Life has changed in the eight years since the release of II. In ours, yours and Gala Drop themselves. Most times without noticing it, partly due to those two years of a semi-existence that still resonates and with the ongoing predatory gentrification process changing the landscape and life of Lisbon, home to the band since ever. Close to a decade and a half of existence, with various mutations along the way enacting new perspectives and moments of stillness and reflection to a sound that's been mutating itself to its own internal rhythm and agency under the guiding light of the core duo of Afonso Simões and Nélson Gomes. Now a trio, with Rui Dâmaso transitioning from II after the departure of Jerry the Cat and Guilherme Canhão, Gala Drop sound even more focused as a working band, with their new album title Amizade – friendship in Portuguese – making perfect sense in a celebration of their, by now, patented soundworld of cosmic inspiration: krautrock's endless and hypnotic potential, dub's sense of transient space, the throb of house, balearic dreams, polyrhythms and a communal sense of belonging.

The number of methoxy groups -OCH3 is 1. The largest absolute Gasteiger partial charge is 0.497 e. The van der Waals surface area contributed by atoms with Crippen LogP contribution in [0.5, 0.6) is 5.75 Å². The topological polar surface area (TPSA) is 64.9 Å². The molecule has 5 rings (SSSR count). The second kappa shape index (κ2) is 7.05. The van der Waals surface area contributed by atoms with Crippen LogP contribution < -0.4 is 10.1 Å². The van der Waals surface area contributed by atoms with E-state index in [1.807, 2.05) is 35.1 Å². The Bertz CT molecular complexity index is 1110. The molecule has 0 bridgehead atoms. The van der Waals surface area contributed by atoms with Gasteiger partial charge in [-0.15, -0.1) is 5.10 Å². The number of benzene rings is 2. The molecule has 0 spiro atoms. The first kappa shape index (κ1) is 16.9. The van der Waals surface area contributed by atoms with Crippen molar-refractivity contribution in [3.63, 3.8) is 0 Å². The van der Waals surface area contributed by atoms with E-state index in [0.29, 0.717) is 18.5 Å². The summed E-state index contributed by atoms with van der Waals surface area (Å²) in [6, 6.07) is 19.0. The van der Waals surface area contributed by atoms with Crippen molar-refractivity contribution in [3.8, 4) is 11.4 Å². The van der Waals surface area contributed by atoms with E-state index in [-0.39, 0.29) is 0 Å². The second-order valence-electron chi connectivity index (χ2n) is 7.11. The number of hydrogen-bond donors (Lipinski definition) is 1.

Again, this sprawling sphere of influence opens itself to new shapes and inspirations, but there's a deeper sense of accuracy and direction, with the band channeling those legacies into something we can only grasp as the Gala Drop sound. An organic outcome of working steadily as a trio, made possible by a residency promoted by gnration in Braga, Amizade dwells on the psychedelic nature of the group through seven tracks made up of dreamy synth washes, loads of percussion, echoes, chilled guitars under a radiant aura. Gala Drop have never sounded as openly dubby as on 'Dub da Meia Noite' and 'Areal Dub' or capable of converging different tropes of the hardcore continuum – rave stabs and cut up vocals – on a slow burner as memorable as 'Monte do Ouro'. Or given free reign to electricity as on the narcotic guitars of 'Guitarra Voadora' – excepting the one off with Ben Chasny on 2012's Broda. 'Amizade' points towards all of that with comforting escapism and wrapping things up 'Raio' turns dubstep's original bass weight meditations into a cosmic funk workout. One last hug before we leave. An album that feels like a collective moment of celebration, just when we most need it.